The CA found that Felipe and his wifeís purchase of the lot falls under the rubric of the implied trust provided in Article 1450 of the Civil Code.28 Implied trust under Article 1450 presupposes a situation where a person, using his own funds, buys property on behalf of another, who in the meantime may not have the funds to purchase it. Title to the property is for the time being placed in the name of the trustee, the person who pays for it, until he is reimbursed by the beneficiary, the person for whom the trustee bought the land. It is only after the beneficiary reimburses the trustee of the purchase price that the former can compel conveyance of the property from the latter.29

Felipe and his wife claim 1) that they did not lend money to Marciana, et al for the purchase of the lot; 2) that they did not buy it for the benefit of the siblings; and 3) that the conveyance of the lot was not to secure the payment of any supposed loan. Felipe and his wife insist that they had no agreement with Marciana, et al regarding the spousesí purchase of the lot for the benefit of all of Julianís children.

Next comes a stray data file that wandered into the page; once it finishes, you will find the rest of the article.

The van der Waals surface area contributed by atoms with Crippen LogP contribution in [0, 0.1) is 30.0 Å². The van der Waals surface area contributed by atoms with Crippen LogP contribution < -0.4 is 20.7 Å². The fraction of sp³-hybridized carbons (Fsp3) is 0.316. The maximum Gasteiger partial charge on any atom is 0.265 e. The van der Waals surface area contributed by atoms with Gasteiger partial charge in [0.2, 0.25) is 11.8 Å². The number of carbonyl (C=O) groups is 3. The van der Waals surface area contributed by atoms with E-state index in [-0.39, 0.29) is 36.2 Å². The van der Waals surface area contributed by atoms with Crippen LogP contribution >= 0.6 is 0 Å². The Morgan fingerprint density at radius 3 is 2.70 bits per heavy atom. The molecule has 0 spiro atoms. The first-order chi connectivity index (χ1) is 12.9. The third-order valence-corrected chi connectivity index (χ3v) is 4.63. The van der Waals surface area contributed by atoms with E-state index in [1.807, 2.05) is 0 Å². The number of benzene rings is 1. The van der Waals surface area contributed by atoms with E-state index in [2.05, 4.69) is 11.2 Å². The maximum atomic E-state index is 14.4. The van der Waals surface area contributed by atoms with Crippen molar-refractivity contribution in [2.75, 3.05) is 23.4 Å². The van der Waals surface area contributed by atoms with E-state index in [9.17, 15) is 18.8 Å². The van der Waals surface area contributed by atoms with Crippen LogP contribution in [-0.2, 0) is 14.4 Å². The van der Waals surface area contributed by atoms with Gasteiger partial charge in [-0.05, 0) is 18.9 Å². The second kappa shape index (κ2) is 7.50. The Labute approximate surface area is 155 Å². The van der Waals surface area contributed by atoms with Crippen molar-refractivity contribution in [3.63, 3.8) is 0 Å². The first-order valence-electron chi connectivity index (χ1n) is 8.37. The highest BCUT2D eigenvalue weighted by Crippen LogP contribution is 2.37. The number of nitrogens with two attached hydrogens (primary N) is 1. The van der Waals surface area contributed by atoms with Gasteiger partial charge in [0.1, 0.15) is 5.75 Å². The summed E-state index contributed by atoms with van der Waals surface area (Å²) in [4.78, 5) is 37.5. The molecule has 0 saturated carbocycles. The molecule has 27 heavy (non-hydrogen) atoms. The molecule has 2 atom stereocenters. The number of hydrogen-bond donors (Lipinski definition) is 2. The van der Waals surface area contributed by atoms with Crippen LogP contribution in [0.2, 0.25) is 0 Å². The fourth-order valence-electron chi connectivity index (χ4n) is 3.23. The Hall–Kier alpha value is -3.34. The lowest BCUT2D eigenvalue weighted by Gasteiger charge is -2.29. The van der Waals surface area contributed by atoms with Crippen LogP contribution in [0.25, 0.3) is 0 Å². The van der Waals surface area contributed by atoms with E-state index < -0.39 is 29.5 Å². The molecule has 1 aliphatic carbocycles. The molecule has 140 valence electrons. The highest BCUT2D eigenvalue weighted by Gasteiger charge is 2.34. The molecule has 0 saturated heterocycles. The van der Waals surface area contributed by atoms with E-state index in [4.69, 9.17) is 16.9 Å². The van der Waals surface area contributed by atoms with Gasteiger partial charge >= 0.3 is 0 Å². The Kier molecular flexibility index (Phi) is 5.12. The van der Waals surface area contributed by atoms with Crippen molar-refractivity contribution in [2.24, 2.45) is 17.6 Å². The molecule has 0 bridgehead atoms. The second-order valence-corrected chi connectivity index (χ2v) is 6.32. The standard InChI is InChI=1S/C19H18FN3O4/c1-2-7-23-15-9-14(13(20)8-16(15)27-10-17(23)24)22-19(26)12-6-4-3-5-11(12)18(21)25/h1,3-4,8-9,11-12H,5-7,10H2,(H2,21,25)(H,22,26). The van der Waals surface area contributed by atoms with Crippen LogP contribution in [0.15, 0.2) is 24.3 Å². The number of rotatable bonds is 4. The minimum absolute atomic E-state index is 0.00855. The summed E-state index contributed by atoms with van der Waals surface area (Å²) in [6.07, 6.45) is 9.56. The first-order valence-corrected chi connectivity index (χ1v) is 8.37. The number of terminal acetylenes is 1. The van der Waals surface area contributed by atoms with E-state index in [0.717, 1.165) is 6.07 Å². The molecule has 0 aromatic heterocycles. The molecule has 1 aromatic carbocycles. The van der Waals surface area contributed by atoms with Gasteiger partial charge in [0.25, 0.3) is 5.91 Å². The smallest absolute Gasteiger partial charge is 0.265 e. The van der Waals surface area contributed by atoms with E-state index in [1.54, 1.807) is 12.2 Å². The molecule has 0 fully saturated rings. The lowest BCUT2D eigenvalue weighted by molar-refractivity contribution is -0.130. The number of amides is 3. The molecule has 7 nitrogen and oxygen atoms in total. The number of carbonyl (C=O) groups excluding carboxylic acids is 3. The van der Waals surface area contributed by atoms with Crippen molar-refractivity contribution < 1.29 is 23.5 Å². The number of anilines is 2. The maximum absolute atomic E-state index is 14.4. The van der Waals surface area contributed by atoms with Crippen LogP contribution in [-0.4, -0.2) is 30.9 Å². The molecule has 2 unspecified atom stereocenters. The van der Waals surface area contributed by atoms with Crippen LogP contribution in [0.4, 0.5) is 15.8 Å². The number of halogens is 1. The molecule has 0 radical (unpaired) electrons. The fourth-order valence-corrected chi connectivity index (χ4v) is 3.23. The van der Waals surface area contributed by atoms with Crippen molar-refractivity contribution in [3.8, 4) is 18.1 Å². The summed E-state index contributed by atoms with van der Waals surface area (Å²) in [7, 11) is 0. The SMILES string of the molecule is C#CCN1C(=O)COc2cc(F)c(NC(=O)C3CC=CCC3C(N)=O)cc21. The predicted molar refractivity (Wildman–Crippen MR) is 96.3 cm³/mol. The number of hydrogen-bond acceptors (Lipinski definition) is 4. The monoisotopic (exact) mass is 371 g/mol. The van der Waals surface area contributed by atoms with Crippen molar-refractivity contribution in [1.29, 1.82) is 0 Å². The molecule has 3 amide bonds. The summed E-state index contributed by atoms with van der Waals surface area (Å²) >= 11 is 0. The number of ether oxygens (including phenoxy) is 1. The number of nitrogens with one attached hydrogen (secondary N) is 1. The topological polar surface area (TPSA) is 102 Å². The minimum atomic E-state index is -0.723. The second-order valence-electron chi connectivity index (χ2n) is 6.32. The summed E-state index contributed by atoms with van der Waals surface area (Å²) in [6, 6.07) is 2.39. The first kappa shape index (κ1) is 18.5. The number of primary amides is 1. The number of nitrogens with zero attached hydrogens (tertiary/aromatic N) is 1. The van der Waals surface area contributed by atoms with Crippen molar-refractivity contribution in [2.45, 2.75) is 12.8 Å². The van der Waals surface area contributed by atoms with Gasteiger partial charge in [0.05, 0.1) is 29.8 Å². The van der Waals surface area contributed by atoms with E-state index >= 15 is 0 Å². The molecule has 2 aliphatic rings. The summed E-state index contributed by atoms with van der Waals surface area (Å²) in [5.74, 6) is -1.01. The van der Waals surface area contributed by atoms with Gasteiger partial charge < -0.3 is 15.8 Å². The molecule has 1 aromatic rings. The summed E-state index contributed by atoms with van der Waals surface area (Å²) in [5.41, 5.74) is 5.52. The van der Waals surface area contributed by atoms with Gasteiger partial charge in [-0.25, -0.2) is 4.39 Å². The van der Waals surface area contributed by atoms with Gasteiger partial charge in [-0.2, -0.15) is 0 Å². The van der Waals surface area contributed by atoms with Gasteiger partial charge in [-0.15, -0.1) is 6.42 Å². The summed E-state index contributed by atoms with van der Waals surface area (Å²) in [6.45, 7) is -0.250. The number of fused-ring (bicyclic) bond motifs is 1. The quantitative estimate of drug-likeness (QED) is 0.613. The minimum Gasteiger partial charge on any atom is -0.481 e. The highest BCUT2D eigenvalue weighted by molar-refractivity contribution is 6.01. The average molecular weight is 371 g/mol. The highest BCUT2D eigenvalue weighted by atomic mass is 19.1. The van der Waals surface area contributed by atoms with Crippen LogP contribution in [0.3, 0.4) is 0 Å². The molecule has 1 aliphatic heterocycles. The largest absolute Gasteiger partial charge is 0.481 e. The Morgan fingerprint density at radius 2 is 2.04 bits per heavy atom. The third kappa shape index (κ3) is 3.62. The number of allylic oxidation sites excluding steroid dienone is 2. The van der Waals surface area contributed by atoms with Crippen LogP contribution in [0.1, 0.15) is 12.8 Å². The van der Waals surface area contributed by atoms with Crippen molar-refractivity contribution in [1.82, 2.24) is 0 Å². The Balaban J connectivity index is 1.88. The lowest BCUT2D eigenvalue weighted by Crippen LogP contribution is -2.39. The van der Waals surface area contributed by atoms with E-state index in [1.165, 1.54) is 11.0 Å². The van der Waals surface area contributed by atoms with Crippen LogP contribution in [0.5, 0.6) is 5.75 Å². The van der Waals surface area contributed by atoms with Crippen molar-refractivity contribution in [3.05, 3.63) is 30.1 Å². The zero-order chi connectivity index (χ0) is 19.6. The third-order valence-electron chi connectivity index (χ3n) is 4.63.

But the circumstances of this case are actually what implied trust is about. Although no express agreement covered Felipe and his wifeís purchase of the lot for the siblings and their father, it came about by operation of law and is protected by it. The nature of the transaction established the implied trust and this in turn gave rise to the rights and obligations provided by law. Implied trust is a rule of equity, independent of the particular intention of the parties.30

Here, the evidence shows that Felipe and his wife bought the lot for the benefit of Julian and his children, rather than for themselves. Thus: